• Make sure that AI is appropriately transparent and explainable
  • Consider fairness
  • Identify a legal person to be responsible for AI
  • Clarify routes to redress or contestability
  • To be interpreted and guidance to be issued by regulators.

Each of these to be built upon through guidance by relevant sector regulators

AI Act

The first regime of its kind and, like the GDPR, could become a global precedent

In contrast to the UK Government's approach, does seek to define what AI is

Regulates the use of AI in the hands of creators, resellers as well as users imposing different rules on the following different categories of AI:

  • AI systems creating unacceptable risk are banned
  • those involving high risk (e.g. use in critical infrastructure, education, product safety, employment rights, law enforcement and the administration of justice, migration and border control) will be subject to strict obligations before they can be put on the market
  •  those involving limited risk are subject to specific transparency requirements
  • those involving minimal or low risk can be freely used

AI Liability Directive

  • Designed to work hand-in-hand with the AI Act, is intended to put in place a framework addressing responsibility (and the availability of compensation) for harm caused by AI
  • Seeks to introduce a clearer and less problematic approach to the above, as compared to the challenges faced when seeking to address liability for harm caused by AI through the lens of more traditional legal concepts (e.g. the existence of a duty of care, causation, whether vicarious liability is possible with AI etc.)

Revised Product Liability Directive

  • Intended to bring the directive up to speed with the digital age
  • Contains the concept of strict liability (as compared to the AI Liability Directive which requires proof that the defendant has breached the requirements of the AI Act).
  • Taken collectively, the list of policy interventions and current direction of travel is starting to bring the US regulatory approach closer into alignment with that of the EU.

Next steps

Fuller white paper expected in Autumn 2022 – although query whether these timescales will be impacted by the current turbulence and change of leadership in UK Government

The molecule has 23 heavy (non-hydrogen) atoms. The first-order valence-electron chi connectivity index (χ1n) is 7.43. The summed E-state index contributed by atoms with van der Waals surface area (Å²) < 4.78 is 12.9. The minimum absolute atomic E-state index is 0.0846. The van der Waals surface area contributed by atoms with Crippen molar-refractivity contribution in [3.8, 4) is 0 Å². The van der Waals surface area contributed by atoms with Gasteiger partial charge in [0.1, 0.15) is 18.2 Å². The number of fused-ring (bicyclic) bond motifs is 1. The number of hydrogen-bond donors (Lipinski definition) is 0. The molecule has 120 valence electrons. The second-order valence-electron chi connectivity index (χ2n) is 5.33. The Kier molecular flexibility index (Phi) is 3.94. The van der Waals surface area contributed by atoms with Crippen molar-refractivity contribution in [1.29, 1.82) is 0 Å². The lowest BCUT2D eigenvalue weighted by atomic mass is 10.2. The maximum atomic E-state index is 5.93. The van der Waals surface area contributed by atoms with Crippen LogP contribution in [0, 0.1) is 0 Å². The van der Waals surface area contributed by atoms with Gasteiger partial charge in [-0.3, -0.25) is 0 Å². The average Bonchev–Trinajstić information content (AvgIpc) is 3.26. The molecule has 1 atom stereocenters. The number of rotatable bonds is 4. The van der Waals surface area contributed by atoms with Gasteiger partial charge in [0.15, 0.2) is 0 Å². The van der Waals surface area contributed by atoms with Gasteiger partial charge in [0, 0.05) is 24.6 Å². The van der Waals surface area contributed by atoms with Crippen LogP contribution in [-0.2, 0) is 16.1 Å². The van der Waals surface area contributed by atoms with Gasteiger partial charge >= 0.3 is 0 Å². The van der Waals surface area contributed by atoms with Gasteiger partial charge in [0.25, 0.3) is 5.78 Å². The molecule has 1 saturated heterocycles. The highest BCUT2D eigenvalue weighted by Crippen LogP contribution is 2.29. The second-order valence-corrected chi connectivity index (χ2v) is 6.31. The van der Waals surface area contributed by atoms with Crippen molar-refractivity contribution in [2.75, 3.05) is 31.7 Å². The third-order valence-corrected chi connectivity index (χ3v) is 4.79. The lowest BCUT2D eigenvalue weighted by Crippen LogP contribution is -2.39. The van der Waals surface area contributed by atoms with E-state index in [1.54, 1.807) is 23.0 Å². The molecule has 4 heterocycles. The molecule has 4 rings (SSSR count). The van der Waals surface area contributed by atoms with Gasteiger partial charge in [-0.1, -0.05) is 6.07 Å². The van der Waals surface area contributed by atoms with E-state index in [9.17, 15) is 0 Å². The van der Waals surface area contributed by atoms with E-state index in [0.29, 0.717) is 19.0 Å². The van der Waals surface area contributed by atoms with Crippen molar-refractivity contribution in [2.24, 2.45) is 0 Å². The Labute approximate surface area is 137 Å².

Potential replacement of the UK GDPR also mooted by the Secretary of State for Digital, Culture, Media and Sport at the Conservative party conference in October 2022

AI Act expected to become law in the EU over the course of 2023/2024

AI Liability Directive adopted by the EC on 28 September 2022 and intended to work alongside the AI Act when it comes into force

AI Bill of Rights expected to continue to be subject to development and consultation in 2022/2023 alongside the broader developments referred to above

Due to the amount of time which may be involved in establishing the EU's new framework (if previous regimes are used as a benchmark), some commentators have observed that the US may still find itself leading the way in practical areas of AI regulation

With first mover advantage being seen to be important as far as shaping future regulations is concerned (whether you prefer to call that the Brussels or California effect) - not to mention the global nature of the technology being used as well as those developing it - the EU and US seem to be converging towards a regulation based approach with a view to setting the standards in this space. Whereas in contrast, the UK Government - led by a policy objective of seeking to retain flexibility in a proportionate way – seems to be heading down a more fluid path based on overarching principles which can then be interpreted on a case-by-case basis.

It's impossible to tell which approach is right and whether either will be able to address the biggest questions around the potential impact which AI could ultimately have on us all. What is clear, however, is that we will need to keep track of how each part of the jigsaw is emerging as it's impossible to think that technology of this kind can be constrained by geographic boundaries. 

It's also not hard to envisage that if defined regulation emerges at an EU and US level, a typical compliance approach might be to take the higher gold standard as the rules, then work back from there (much as seems to have been the case with the EU GDPR and the way in which it has been used as a starting point for many other jurisdictions as well as businesses). In practice, if those more prescriptive rules then also satisfy whatever principles based approach emerges in the UK, businesses might find it easier to work to the EU standards instead.

Whatever happens, in practice those developing AI technology, as well as those using and relying on it (meaning pretty much all of us), will for the time being need to find a way of meeting a patchwork of different emerging regulations until a more settled regulatory approach emerges. That is of course unless the emergence of super human AI takes that out of our hands first.

More focussed updates will follow, but in the meantime, please contact any member of the Digital team here at Womble Bond Dickinson if you would like to know more about the impact of AI regulation on your business.

This article is for general information only and reflects the position at the date of publication. It does not constitute legal advice.